Strapping Fieldhands, a stalwart of Philadelphia's indie rock scene of the 90s, are no different. They might not wear their influences on their sleeves, but each song on their 1995 record Wattle & Daub, has a distinct predecessor on an obscure garage rock record of the 60s. This is not to say they do not resemble their peers. They're a slicker (not necessarily a compliment) Guided By Voices, a groovier Pavement. They play a less focused brand of the eerie noisescapes and melodies of The Flaming Lips and manage some of the high-charged treble-fueled power punk of Husker Du. If this review seems overly reliant on listing Strapping Fieldhands' influences, this is because the Fieldhands, though able to fuse these influences into a sound all their own, didn't come up with anything more interesting than a groovy garage record. Now there's certainly a place in my heart for a few groovy garage records. If you're into the genre there might be a few nuggets here worth finding. For me, Strapping Fieldhands recall a bygone era when music didn't have to be overly serious or ambitious to be taken seriously. They make me feel like strapping on my beat up old chucks, pulling on a flannel over a ratty t-shirt and bobbing my shaggy-haired head. There are certainly worse things in this world than nostalgia.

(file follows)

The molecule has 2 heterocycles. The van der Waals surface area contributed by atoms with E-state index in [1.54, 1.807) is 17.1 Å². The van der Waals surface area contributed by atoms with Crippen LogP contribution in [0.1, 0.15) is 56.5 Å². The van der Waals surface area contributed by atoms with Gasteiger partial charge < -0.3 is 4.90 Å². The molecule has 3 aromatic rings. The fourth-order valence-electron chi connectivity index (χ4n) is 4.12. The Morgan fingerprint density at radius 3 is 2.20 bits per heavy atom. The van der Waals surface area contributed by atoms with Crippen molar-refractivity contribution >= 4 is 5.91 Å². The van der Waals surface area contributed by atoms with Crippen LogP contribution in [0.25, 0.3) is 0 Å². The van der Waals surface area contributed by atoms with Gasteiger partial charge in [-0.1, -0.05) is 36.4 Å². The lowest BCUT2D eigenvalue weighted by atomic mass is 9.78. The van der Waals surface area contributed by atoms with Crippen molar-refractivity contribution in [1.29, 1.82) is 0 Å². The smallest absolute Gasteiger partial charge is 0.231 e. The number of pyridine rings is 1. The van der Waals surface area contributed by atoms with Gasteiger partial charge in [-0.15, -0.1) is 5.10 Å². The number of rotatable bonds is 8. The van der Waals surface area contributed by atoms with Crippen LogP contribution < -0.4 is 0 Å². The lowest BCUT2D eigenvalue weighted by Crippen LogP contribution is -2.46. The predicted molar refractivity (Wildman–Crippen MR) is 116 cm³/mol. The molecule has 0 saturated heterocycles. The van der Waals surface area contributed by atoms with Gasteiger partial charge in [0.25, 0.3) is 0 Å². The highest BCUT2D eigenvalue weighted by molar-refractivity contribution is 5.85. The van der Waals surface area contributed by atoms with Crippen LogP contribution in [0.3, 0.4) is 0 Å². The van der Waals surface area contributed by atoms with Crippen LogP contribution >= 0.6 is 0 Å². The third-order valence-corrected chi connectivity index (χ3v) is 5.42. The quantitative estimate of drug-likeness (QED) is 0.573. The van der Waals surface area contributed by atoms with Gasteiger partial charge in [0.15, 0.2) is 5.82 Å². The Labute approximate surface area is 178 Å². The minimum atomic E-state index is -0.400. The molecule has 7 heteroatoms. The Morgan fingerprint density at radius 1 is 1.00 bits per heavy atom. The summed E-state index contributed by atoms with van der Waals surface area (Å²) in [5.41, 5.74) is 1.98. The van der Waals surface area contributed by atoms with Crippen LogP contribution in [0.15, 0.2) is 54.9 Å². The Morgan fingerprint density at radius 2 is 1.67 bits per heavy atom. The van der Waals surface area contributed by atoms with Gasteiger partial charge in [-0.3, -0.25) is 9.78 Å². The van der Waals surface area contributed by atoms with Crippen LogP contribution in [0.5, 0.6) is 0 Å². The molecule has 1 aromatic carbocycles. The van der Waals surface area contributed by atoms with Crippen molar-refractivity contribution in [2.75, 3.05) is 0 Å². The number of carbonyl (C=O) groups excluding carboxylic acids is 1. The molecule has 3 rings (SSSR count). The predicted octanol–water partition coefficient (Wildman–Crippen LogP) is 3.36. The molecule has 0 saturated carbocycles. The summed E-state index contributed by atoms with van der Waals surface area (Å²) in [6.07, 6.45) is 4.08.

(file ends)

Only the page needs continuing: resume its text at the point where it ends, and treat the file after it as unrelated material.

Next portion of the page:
"The Author In Her Ear" is a fun bit of sloppy garage rock of the hazy summer variety. It's as if Robert Pollard were only mildly drunk and joined the Fieldhands for a bit of decent ad-lib.
"Ben Franklin Airbath" on the other hand is like a stoned version of a lost Zombies b-side floating through the stalled traffic of the Vine Street Expressway.
Tuesday, June 21, 2011
I've always wondered what it would sound like if The Walkmen covered The Wallflowers under a hot Italian sun, while half the band wrestles. Now I know.
Answering the eternal question - how loudly can Kurt Vile play an unplugged electric guitar? Quite loudly.
Monday, June 20, 2011
I'm not really one to eulogize, so I'll let the Big Man and the Boss do it in their own words, taken from the New York Times obituary. I certainly can't imagine an E Street Band without him.
“When you look at just the cover of ‘Born to Run,’ you see a charming photo, a good album cover, but when you open it up and see Clarence and me together, the album begins to work its magic,” Mr. Springsteen wrote in a foreword to “Big Man: Real Life and Tall Tales,” Mr. Clemons’s semifictional memoir from 2009, written with Don Reo. “Who are these guys? Where did they come from? What is the joke they are sharing?"
Mr. Clemons’s first encounter with Mr. Springsteen has become E Street Band lore. In most tellings, a lightning storm was rolling through Asbury Park one night in 1971 while Mr. Springsteen was playing a gig there. As Mr. Clemons entered the bar, the wind blew the door off its hinges, and Mr. Springsteen was startled by the towering shadow at the door. Then Mr. Clemons invited himself onstage to play along, and they clicked.
“I swear I will never forget that moment,” Mr. Clemons later recalled in an interview. “I felt like I was supposed to be there. It was a magical moment. He looked at me, and I looked at him, and we fell in love. And that’s still there."
Thursday, June 16, 2011